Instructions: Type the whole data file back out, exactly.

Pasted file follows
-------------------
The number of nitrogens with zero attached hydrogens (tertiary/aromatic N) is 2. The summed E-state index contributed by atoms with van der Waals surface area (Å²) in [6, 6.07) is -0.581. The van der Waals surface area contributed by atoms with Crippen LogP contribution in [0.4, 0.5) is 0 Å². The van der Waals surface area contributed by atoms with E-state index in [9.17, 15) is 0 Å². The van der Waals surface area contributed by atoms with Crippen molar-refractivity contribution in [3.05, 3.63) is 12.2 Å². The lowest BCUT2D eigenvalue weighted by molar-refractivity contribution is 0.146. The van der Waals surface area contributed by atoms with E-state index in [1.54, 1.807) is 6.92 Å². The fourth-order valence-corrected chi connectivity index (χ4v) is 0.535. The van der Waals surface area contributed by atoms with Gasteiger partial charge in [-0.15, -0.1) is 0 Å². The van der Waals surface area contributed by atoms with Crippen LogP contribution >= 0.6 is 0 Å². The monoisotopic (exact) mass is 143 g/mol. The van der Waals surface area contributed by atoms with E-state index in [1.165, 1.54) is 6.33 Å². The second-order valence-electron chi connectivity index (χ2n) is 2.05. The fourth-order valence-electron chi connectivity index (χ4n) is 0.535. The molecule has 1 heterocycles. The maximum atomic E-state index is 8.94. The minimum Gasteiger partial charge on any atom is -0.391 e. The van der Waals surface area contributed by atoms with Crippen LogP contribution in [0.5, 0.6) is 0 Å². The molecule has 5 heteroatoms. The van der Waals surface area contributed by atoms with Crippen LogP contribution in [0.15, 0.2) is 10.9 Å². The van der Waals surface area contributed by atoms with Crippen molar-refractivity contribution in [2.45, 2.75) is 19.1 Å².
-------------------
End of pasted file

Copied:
The number of nitrogens with zero attached hydrogens (tertiary/aromatic N) is 2. The summed E-state index contributed by atoms with van der Waals surface area (Å²) in [6, 6.07) is -0.581. The van der Waals surface area contributed by atoms with Crippen LogP contribution in [0.4, 0.5) is 0 Å². The van der Waals surface area contributed by atoms with E-state index in [9.17, 15) is 0 Å². The van der Waals surface area contributed by atoms with Crippen molar-refractivity contribution in [3.05, 3.63) is 12.2 Å². The lowest BCUT2D eigenvalue weighted by molar-refractivity contribution is 0.146. The van der Waals surface area contributed by atoms with E-state index in [1.54, 1.807) is 6.92 Å². The fourth-order valence-corrected chi connectivity index (χ4v) is 0.535. The van der Waals surface area contributed by atoms with Gasteiger partial charge in [-0.15, -0.1) is 0 Å². The van der Waals surface area contributed by atoms with Crippen LogP contribution >= 0.6 is 0 Å². The monoisotopic (exact) mass is 143 g/mol. The van der Waals surface area contributed by atoms with E-state index in [1.165, 1.54) is 6.33 Å². The second-order valence-electron chi connectivity index (χ2n) is 2.05. The fourth-order valence-electron chi connectivity index (χ4n) is 0.535. The molecule has 1 heterocycles. The maximum atomic E-state index is 8.94. The minimum Gasteiger partial charge on any atom is -0.391 e. The van der Waals surface area contributed by atoms with Crippen LogP contribution in [0.5, 0.6) is 0 Å². The molecule has 5 heteroatoms. The van der Waals surface area contributed by atoms with Crippen LogP contribution in [0.15, 0.2) is 10.9 Å². The van der Waals surface area contributed by atoms with Crippen molar-refractivity contribution in [2.45, 2.75) is 19.1 Å².